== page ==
1 vote

State Officials KNEW the bridge had been hit January 2013

http://xfinity.comcast.net/articles/news-general/20130524/US...

Officials performed a special inspection six months ago of the bridge that collapsed because there were indications it had been struck by a different vehicle.
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A report released Friday says the checkup was done due to "impact damage," and inspectors identified tears, deformations and gouges on the northbound side of the bridge. The report also summarizes a variety of parts on the bridge that have been subjected to "high-load" hits.
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In that Nov. 29, 2012, impact, an overheight truck struck a metal overhead truss on the bridge, DOT spokeswoman Broch Bender said. An inspection crew "thoroughly investigated and determined the bridge to be safe," with only minor repairs required. She said those minor repairs were added to an existing list of bridge maintenance items to be completed at a future date.

Ed Scherbinski, vice president of Mullen Trucking, said in an interview with The Associated Press that state officials had approved of the company's plan to drive the oversize load along I-5 to Vancouver, Wash., and the company hired a local escort to help navigate the route.

Mike Allende, a state Department of Transportation spokesman, confirmed the truck had a permit.

"We're still trying to figure out why it hit the bridge," Allende said. "It's ultimately up to the trucking company to figure out whether it can get through."

State officials approved the trucking company to carry a load as high as 15 feet, 9 inches, according to the permit released by the state. However, the southbound vertical clearance on the Skagit River bridge is as little as 14 feet, 5 inches, state records show. That lowest clearance is outside of the bridge's vehicle traveling lanes, Transportation Department communications director Lars Erickson said Friday. The bridge's curved overhead girders are higher in the center of the bridge but sweep lower toward a driver's right side.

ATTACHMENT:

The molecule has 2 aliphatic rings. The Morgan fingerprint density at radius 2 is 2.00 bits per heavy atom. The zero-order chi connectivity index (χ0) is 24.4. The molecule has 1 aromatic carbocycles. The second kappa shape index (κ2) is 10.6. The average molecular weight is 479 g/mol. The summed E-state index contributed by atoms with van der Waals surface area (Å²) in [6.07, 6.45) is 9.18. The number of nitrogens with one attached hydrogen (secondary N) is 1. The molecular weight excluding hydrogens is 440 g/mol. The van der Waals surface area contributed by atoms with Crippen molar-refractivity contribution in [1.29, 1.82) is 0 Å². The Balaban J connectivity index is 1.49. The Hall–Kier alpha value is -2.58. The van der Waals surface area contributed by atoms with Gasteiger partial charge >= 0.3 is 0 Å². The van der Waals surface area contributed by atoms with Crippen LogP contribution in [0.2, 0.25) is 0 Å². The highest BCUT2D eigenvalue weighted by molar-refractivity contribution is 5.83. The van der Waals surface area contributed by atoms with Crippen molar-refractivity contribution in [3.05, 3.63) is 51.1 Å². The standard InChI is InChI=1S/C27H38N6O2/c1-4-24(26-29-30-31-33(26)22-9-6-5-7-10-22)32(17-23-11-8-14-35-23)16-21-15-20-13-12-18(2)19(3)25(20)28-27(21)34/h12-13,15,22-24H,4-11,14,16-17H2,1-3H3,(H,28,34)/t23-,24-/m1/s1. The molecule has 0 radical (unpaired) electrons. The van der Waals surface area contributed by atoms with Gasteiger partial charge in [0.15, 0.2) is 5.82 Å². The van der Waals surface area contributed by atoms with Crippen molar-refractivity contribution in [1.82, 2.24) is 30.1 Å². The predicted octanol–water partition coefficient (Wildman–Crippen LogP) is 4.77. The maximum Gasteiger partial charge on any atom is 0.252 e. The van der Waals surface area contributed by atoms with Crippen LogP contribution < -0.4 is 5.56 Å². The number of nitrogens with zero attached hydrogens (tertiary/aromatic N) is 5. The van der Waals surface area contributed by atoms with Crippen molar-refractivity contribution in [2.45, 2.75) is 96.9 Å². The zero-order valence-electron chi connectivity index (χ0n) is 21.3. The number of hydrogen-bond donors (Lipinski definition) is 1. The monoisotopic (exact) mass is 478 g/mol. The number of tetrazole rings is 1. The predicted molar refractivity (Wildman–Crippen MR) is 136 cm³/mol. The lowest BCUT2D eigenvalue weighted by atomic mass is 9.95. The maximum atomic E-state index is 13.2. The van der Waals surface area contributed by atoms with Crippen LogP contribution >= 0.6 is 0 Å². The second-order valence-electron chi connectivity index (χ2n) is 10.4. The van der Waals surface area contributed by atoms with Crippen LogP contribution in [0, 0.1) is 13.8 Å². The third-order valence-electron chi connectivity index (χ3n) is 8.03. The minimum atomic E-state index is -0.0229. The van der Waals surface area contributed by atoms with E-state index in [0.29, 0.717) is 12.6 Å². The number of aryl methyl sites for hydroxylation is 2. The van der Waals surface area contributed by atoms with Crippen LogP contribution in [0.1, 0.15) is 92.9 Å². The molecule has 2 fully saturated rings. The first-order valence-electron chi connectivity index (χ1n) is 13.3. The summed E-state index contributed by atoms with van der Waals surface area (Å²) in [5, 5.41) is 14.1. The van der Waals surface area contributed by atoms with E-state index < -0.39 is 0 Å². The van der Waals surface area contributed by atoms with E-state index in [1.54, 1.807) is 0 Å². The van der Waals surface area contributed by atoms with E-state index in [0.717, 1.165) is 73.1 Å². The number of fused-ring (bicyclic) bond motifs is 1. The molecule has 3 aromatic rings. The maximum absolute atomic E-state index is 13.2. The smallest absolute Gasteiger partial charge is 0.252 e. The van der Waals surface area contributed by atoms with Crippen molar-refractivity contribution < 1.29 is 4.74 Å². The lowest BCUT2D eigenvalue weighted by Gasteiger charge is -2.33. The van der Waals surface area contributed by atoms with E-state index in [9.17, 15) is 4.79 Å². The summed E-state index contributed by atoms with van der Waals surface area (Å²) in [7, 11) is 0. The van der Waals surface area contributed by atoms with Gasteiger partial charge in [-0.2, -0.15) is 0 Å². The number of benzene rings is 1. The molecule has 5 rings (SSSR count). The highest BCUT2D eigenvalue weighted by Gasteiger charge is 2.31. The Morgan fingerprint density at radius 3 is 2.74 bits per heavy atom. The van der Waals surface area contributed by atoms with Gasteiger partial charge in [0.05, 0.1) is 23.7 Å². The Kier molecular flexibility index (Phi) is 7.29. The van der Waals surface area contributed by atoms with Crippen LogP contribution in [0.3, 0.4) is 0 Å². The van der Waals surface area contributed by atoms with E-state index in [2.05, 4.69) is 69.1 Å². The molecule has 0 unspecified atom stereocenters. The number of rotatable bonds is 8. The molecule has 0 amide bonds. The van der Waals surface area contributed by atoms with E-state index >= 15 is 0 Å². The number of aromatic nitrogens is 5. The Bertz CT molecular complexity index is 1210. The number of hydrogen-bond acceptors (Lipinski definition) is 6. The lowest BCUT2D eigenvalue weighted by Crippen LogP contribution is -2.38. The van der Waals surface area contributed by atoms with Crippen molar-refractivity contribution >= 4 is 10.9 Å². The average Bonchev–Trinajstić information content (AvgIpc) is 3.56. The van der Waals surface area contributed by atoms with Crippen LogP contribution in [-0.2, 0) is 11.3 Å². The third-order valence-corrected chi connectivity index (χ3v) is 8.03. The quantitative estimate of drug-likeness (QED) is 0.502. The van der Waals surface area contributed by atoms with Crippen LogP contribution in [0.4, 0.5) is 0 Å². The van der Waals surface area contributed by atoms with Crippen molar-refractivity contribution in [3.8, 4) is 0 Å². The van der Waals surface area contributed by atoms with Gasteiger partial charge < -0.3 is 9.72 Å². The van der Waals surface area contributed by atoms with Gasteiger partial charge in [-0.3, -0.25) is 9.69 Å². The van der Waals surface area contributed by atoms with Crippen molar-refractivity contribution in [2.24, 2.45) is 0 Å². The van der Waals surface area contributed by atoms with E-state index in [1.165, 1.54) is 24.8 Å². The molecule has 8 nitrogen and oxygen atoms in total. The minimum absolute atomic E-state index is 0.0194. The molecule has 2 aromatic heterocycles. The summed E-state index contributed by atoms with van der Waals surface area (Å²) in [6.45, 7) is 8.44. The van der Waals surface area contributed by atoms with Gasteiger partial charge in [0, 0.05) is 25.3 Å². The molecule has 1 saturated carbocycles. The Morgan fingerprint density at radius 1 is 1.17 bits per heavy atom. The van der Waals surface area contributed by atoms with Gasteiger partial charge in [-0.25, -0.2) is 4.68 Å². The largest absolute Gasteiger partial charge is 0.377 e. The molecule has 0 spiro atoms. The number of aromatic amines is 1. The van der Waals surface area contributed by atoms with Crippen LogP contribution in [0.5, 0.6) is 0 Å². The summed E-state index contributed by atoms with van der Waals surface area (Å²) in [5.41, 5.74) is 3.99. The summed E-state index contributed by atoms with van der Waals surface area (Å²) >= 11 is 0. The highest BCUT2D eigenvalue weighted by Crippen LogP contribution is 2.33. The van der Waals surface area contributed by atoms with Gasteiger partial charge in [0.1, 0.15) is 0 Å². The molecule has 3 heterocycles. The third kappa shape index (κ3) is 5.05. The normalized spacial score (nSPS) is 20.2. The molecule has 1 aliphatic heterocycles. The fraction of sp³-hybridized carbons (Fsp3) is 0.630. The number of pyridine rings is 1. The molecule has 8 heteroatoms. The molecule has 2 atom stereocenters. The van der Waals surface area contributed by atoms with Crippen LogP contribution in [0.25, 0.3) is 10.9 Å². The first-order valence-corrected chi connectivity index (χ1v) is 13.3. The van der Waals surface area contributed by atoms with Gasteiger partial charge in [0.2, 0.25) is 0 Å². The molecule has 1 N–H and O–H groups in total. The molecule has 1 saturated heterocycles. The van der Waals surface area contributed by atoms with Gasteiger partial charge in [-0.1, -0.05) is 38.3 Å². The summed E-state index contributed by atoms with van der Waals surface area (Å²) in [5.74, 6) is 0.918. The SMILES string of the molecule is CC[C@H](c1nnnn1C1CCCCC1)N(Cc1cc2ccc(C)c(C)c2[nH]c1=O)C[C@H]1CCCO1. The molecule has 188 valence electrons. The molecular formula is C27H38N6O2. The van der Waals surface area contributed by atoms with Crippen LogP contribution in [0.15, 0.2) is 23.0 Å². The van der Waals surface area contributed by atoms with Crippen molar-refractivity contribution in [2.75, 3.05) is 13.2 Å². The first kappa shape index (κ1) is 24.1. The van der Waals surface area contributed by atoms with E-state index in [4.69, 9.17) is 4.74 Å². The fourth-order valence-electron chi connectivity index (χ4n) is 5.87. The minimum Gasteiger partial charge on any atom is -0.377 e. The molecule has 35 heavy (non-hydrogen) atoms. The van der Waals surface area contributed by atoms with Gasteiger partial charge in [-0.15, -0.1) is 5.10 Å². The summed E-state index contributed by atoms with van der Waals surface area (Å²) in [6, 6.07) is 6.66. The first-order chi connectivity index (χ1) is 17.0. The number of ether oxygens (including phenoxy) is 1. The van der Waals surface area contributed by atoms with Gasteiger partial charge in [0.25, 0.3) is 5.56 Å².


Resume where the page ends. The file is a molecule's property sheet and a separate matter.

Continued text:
The bridge has a maximum clearance of about 17 feet, but there is no signage to indicate how to safely navigate the bridge with a tall load.

The permit specifically describes the route the truck would take, though it includes a qualification that the state "Does Not Guarantee Height Clearance."

It's not rare for trucks to strike bridges in Washington state — it's just that such accidents don't usually cause the structures to collapse.

The state DOT said there were 21 bridge-strikes involving trucks last year, 24 in 2011 and 14 in 2010.

Officials performed a special inspection six months ago of the bridge that collapsed because there were indications it had been struck by a different vehicle.

A report released Friday says the checkup was done due to "impact damage," and inspectors identified tears, deformations and gouges on the northbound side of the bridge. The report also summarizes a variety of parts on the bridge that have been subjected to "high-load" hits.

In that Nov. 29, 2012, impact, an overheight truck struck a metal overhead truss on the bridge, DOT spokeswoman Broch Bender said. An inspection crew "thoroughly investigated and determined the bridge to be safe," with only minor repairs required. She said those minor repairs were added to an existing list of bridge maintenance items to be completed at a future date.

There are no signs leading up to the Skagit River bridge to warn about its clearance height. State Transportation Secretary Lynn Peterson said that under federal and state standards, the clearance is tall enough to not require signage.